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Best Thriller Books of all Time

The best thriller books of all time are those that keep you on the edge of your seat, biting on your nails as you progress from one page to the next, and ready to have a second go at it once you read it from cover to cover. Find out here which books can do just that for you...
Naomi Sarah
Thriller books don't always have to let one's mind conjure images of dark, mysterious men hiding away in alleys, or women in distress after midnight. Thrillers have been known to be full of suspense, drama and bloodshed, with a somber air to every story.
Some writers can make it comical and light in some places, even adding romance to jazz up the book's structure. What counts now as a thriller, should also be the kind of book that gives you the classic chills - to let you lay wide-eyed under the sheets, or the kind that occasionally leaves you gaping.
There's nothing like a good spine tingling book to keep you up at night, or glued to all day. If we're going to go down that road where thriller equals creepy besides the usual suspicion or adventure sorts, then we're talking about the king of all that is ghastly - none other than Stephen King.
I can still recount that day back in the 8th grade when I fell in love with this odd, dark writer who spun tales that were shockingly real, with many bordering on the fictitious kind that were hard to ever take as unreal stories. The first book I ever read back then was Bag of Bones, and man did that book creep the crap out of me. It had everything from murder and mystery to rape and the paranormal - enough to turn anyone into an insomniac, and was disturbingly the best thriller book I'd read till date.
Eight years later and I'm still an ardent King fan. You'll find his works mentioned in the list of the best-selling thriller books of all time. We cover reads that have been published over the decades, but are still making it to the top as some of the best so far. Don't miss out on the best thriller books of the decade, that is enlisted at random.
Top Thriller Books - The 51 Most Collectible Reads
These are instantly some of the best books of all time that fall under the thriller genre. Be sure to stack these books up nice and tall, and get down to reading them if you've missed out on what's making it to the top among critics and readers worldwide.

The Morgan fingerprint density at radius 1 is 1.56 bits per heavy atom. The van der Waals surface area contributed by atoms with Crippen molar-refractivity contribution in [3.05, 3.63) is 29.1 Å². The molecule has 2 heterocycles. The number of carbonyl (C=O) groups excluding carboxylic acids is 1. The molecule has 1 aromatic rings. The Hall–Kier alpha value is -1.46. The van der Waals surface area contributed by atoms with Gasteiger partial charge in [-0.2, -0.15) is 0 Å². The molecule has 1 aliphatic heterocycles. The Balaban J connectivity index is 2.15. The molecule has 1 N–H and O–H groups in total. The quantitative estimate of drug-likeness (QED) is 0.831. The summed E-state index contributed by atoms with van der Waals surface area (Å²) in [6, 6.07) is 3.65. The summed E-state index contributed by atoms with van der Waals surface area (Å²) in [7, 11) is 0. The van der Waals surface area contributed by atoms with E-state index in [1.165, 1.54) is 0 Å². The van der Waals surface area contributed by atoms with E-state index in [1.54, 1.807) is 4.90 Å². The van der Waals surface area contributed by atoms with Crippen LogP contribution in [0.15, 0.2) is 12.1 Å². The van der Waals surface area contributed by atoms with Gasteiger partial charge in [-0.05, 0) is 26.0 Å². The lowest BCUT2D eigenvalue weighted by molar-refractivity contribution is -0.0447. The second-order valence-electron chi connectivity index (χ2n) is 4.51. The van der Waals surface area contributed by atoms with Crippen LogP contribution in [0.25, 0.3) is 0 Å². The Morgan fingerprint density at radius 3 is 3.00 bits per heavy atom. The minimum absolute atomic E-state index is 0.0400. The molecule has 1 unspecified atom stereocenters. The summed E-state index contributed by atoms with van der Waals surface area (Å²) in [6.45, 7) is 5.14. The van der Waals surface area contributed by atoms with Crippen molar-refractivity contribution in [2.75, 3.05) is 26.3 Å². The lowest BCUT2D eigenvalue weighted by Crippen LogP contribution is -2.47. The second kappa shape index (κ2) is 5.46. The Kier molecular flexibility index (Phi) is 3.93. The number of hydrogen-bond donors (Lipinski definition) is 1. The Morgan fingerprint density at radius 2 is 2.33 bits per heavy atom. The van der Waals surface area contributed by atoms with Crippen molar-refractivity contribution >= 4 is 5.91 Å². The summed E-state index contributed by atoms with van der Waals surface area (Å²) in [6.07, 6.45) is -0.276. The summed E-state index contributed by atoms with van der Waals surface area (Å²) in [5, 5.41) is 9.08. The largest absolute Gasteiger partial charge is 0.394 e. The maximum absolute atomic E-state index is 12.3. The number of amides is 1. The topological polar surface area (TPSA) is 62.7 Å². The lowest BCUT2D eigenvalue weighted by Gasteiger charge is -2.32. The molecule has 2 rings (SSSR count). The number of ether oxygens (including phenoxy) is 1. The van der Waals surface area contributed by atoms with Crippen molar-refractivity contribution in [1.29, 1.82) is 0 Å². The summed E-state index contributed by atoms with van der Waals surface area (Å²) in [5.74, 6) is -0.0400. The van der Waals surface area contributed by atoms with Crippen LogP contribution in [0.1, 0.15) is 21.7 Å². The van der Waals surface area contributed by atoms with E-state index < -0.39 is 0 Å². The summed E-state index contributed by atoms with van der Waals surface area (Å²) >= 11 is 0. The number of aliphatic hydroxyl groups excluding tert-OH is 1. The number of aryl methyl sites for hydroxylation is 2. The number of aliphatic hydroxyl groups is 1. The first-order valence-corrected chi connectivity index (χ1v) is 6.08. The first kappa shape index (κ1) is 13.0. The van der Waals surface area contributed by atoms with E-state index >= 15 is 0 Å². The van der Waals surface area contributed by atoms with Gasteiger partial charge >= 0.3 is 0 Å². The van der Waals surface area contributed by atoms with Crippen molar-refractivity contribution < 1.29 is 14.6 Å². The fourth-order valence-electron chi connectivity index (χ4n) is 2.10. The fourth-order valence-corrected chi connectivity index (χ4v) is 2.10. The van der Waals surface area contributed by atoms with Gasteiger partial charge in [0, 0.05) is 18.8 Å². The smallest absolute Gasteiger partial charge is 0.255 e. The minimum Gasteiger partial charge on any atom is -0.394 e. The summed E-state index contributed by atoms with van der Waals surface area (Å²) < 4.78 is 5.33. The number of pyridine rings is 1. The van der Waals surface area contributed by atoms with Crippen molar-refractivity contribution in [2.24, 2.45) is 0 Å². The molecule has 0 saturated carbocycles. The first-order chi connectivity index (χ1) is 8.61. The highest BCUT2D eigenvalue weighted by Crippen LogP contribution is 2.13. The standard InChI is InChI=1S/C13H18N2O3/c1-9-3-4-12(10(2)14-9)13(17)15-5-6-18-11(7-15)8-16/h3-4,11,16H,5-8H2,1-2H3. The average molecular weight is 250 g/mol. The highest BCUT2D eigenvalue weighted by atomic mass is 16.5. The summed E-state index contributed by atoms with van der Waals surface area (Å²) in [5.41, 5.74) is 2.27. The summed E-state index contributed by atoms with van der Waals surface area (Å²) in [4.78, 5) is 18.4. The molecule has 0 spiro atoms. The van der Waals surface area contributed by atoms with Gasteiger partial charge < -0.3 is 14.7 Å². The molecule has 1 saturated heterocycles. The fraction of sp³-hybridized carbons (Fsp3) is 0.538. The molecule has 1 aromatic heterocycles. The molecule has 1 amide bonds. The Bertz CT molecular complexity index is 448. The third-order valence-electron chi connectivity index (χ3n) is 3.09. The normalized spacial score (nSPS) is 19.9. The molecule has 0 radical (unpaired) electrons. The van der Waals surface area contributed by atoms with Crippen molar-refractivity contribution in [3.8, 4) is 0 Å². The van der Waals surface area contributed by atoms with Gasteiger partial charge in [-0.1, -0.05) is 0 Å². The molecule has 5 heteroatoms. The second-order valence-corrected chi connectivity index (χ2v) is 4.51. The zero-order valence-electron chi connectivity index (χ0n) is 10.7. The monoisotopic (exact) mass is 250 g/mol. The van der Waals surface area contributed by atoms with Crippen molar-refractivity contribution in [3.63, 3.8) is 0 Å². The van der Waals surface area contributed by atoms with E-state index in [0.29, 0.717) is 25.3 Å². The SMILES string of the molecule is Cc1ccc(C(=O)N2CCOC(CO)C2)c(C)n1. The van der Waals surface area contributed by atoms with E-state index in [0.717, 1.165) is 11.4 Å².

1. The Bone Collector: Jeffery Deaver
2. The Shining: Stephen King
3. Mystic River: Dennis Lehane
4. No Country for Old Men: Cormac McCarthy
5. In Cold Blood: Truman Capote
6. The Likeness: Tana French
7. The Talented Mr. Ripley: Patricia Highsmith
8. Feed: Mira Grant
9. Deadline: Simon Kernick
10. What the Dead Know: Laura Lippman
11. A Simple Plan: Scott Smith
12. The Cairo Dairy: Maxim Chattam
13. The Lost Symbol: Dan Brown
14. Child 44: Tom Rob Smith
15. The First Deadly Sin: Lawrence Sanders
16. The Girl with the Dragon Tattoo: Stieg Larsson
17. Shutter Island: Dennis Lehane
18. The Kill Artist: Daniel Silva
19. The Woman in White: Wilkie Collins
20. Carrie: Stephen King
21. Devil May Care: Sebastian Faulks
22. Jaws: Peter Benchley
23. The Poet: Michael Connelly
24. Rebecca: Daphne du Maurier
25. Intensity: Dean Koontz
26. Sweetheart: Chelsea Cain
27. Strangers on a Train: Patricia Highsmith
28. Heartsick: Chelsea Cain
29. In the Woods: Tana French
30. In the Dark: Mark Billingham
31. Jurassic Park: Michael Crichton
32. The Count of Monte Cristo: Alexandre Dumas
33. The Point of No Rescue: Sophie Hannah
34. The Silence of the Lambs: Thomas Harris
35. Dracula: Bram Stoker
36. Spook Country: William Gibson
37. The Anatomy of Ghosts: Andrew Taylor
38. The Bellini Madonna: Elizabeth Madonna
39. The Firm: John Grisham
40. The Secret Speech: Tom Rob Smith
41. The Tourist: Olen Steinhauer
42. Beat the Reaper: Josh Bazell
43. Blood Brother: J.A Kerley
44. The Vows of Silence: Susan Hill
45. Sunday at Tiffany's: James Patterson
46. Heart Shaped Box: Joe Hill
47. Fearless Fourteen: Janet Evanovich
48. Echo Park: Michael Connelly
49. The Murder at Road Hill House: Kate Summerscale
50. Saturday: Ian McEwan
51. Nineteen Minutes: Jodi Picoult
Thriller books always contain that element of factuality, where a writer's mind will only think up things that could possibly be true - giving readers a hard time when the images start to form in their mind (leaving a cloud of doubt over their heads of, 'do these things really happen?'). Whatever a story is about, it's bound to make its readers sit back and wonder.